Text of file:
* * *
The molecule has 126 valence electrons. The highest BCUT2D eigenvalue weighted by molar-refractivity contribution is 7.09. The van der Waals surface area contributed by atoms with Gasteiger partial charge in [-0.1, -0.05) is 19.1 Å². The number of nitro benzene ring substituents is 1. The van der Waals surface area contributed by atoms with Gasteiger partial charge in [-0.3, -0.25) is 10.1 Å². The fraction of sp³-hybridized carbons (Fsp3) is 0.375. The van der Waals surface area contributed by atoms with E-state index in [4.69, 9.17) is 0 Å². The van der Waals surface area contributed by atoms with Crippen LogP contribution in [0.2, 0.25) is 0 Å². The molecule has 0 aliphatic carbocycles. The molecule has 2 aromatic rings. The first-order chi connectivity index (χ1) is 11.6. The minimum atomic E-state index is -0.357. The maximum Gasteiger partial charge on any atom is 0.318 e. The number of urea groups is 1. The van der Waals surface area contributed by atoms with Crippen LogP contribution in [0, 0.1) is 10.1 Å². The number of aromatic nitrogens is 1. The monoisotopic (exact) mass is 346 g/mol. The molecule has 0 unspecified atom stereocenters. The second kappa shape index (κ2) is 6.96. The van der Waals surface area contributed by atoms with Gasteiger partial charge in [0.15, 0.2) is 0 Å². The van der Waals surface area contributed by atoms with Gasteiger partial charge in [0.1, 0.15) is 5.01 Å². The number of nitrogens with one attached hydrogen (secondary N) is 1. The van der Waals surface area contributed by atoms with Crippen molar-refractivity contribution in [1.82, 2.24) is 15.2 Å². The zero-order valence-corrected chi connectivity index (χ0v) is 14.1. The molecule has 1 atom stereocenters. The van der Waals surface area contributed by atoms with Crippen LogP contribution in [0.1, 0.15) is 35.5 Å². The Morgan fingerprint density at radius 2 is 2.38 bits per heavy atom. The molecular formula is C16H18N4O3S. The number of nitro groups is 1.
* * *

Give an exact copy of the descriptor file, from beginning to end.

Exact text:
The molecule has 126 valence electrons. The highest BCUT2D eigenvalue weighted by molar-refractivity contribution is 7.09. The van der Waals surface area contributed by atoms with Gasteiger partial charge in [-0.1, -0.05) is 19.1 Å². The number of nitro benzene ring substituents is 1. The van der Waals surface area contributed by atoms with Gasteiger partial charge in [-0.3, -0.25) is 10.1 Å². The fraction of sp³-hybridized carbons (Fsp3) is 0.375. The van der Waals surface area contributed by atoms with E-state index in [4.69, 9.17) is 0 Å². The van der Waals surface area contributed by atoms with Crippen LogP contribution in [0.2, 0.25) is 0 Å². The molecule has 0 aliphatic carbocycles. The molecule has 2 aromatic rings. The first-order chi connectivity index (χ1) is 11.6. The minimum atomic E-state index is -0.357. The maximum Gasteiger partial charge on any atom is 0.318 e. The number of urea groups is 1. The van der Waals surface area contributed by atoms with Crippen LogP contribution in [0, 0.1) is 10.1 Å². The number of aromatic nitrogens is 1. The monoisotopic (exact) mass is 346 g/mol. The molecule has 0 unspecified atom stereocenters. The second kappa shape index (κ2) is 6.96. The van der Waals surface area contributed by atoms with Gasteiger partial charge in [0.15, 0.2) is 0 Å². The van der Waals surface area contributed by atoms with Gasteiger partial charge in [0.1, 0.15) is 5.01 Å². The number of nitrogens with one attached hydrogen (secondary N) is 1. The van der Waals surface area contributed by atoms with Crippen molar-refractivity contribution in [1.82, 2.24) is 15.2 Å². The zero-order valence-corrected chi connectivity index (χ0v) is 14.1. The molecule has 1 atom stereocenters. The van der Waals surface area contributed by atoms with Crippen LogP contribution in [0.1, 0.15) is 35.5 Å². The Morgan fingerprint density at radius 2 is 2.38 bits per heavy atom. The molecular formula is C16H18N4O3S. The number of nitro groups is 1.